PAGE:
Dealing with the behavior of young, immature and sometimes frightened children as well as those who may be physically or mentally challenged is an area that is unique to pediatric dentistry. It requires an understanding of child psychology, pharmacology and child development mixed with patience, love and discipline. In Pennsylvania, the use of laughing gas and other sedative agents requires both extensive additional education, such as that received by oral surgeons and pediatric dentists, as well as a state licensing procedure. The licensing process involves a team of trained professionals observing the doctors actually sedating patients in their office, as well as certifying that the office itself is equipped with advanced monitoring and emergency equipment and the training and knowledge of how to use it.

In our office, we do not sedate every child who needs work done on their teeth. Our goal is to treat the child in the safest, least invasive manner possible as the use of any medication always carries with it some risk of a bad reaction. We make every attempt to use our best judgment in determining which children need some form of sedation. Our decisions on how to treat a child are dictated by what is in the best interest of the child, not what is most convenient for the doctors or the parents/guardians. Please keep this in mind as you visit our office. Our goal is to facilitate a pleasant experience that does not cause your child a lifetime of fearing the dentist. We want to make the dental experience easy for them first, and then, as a secondary goal, as easy for you and us possible. Pediatric dentists are trained in many methods to help children feel comfortable with dental treatment. For example, in the “Tell-Show-Do” technique, a pediatric dentist might name a dental instrument, demonstrate the instrument by using it to count your child’s fingers, and then use the instrument in treatment. The modeling technique pairs a timid child in dental treatment with a cooperative child of similar age. Coaching, distraction, and good old TLC are other possibilities to give your child confidence in dentistry.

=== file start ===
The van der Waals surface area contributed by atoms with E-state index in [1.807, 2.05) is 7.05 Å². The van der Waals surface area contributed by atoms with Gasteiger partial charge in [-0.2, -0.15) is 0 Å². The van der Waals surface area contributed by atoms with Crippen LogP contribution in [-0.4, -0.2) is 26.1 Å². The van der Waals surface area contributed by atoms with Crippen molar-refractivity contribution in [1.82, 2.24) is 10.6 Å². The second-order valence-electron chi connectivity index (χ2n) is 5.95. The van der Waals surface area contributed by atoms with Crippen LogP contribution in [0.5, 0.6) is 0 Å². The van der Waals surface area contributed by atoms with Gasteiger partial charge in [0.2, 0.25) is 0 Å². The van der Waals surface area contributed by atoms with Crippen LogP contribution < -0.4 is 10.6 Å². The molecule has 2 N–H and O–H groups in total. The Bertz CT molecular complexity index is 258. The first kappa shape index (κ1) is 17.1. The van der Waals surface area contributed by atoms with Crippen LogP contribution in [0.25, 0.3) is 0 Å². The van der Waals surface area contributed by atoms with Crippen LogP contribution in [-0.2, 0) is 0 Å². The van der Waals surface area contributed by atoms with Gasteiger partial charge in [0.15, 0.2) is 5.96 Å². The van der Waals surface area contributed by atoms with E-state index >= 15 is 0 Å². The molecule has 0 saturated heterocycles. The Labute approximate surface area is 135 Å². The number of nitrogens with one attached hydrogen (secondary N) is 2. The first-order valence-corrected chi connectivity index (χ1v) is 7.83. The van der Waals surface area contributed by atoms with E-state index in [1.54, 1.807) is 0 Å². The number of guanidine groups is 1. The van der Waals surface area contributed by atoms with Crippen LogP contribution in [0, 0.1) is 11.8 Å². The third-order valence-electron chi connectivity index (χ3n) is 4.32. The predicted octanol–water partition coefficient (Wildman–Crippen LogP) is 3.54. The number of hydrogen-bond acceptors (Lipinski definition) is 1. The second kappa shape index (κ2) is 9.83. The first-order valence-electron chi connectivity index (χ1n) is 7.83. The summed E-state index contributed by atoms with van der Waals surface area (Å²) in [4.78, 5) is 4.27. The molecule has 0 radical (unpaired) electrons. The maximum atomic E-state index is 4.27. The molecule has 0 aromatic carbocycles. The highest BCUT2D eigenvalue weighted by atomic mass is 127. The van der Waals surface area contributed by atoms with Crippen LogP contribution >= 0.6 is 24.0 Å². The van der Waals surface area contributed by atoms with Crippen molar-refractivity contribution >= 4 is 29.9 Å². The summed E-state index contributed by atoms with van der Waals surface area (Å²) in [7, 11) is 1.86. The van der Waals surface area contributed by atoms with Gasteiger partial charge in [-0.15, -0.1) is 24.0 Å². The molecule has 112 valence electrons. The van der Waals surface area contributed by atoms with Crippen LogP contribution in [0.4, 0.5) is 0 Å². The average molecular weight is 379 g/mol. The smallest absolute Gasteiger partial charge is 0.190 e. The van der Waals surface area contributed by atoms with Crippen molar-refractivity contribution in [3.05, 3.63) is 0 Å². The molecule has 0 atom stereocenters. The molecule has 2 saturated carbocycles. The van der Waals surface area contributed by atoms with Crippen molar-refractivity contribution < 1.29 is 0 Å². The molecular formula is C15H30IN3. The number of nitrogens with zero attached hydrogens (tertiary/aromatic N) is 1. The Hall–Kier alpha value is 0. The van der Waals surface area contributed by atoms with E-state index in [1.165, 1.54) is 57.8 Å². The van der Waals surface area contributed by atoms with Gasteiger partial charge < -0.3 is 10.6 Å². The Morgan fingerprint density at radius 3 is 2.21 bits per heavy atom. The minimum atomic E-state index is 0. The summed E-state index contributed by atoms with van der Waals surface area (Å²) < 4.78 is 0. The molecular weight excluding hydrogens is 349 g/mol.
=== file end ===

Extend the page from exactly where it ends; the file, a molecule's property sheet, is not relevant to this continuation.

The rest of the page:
But by far the most preferred technique is praise. Every child does something right during a dental visit, and pediatric dentists let children know that. The majority of the time when the non-pharmacological techniques are not successful, all that is needed is some laughing gas (Nitrous Oxide). This involves the child selecting a flavored nosepiece to breathe through, and simply placing the nosepiece on their face. The child is not “put to sleep,” however they do usually feel somewhat “tingly,” and “giggly.” Beyond the use of nitrous oxide/laughing gas, there are several other methods of conscious sedation that can be used. They may be administered either orally in the form of a syrup to drink, or as an injection. The details of these forms of sedation are best discussed with the doctors on your first visit to our office, as there can be additional risks in administering them to a child. Depending upon the level of sedation that is required, your child will be monitored throughout his/her appointment with some combination of a pulse oxymeter (heart rate and oxygen level of the blood), a capnographer (the depth and quality of breathing), a stethoscope, a blood pressure cuff and clinical observation. All of these monitors are used to better assure the safety of your child. A complete array of emergency medications are always in the room with any sedated child and both the doctors and their staff are fully trained in their use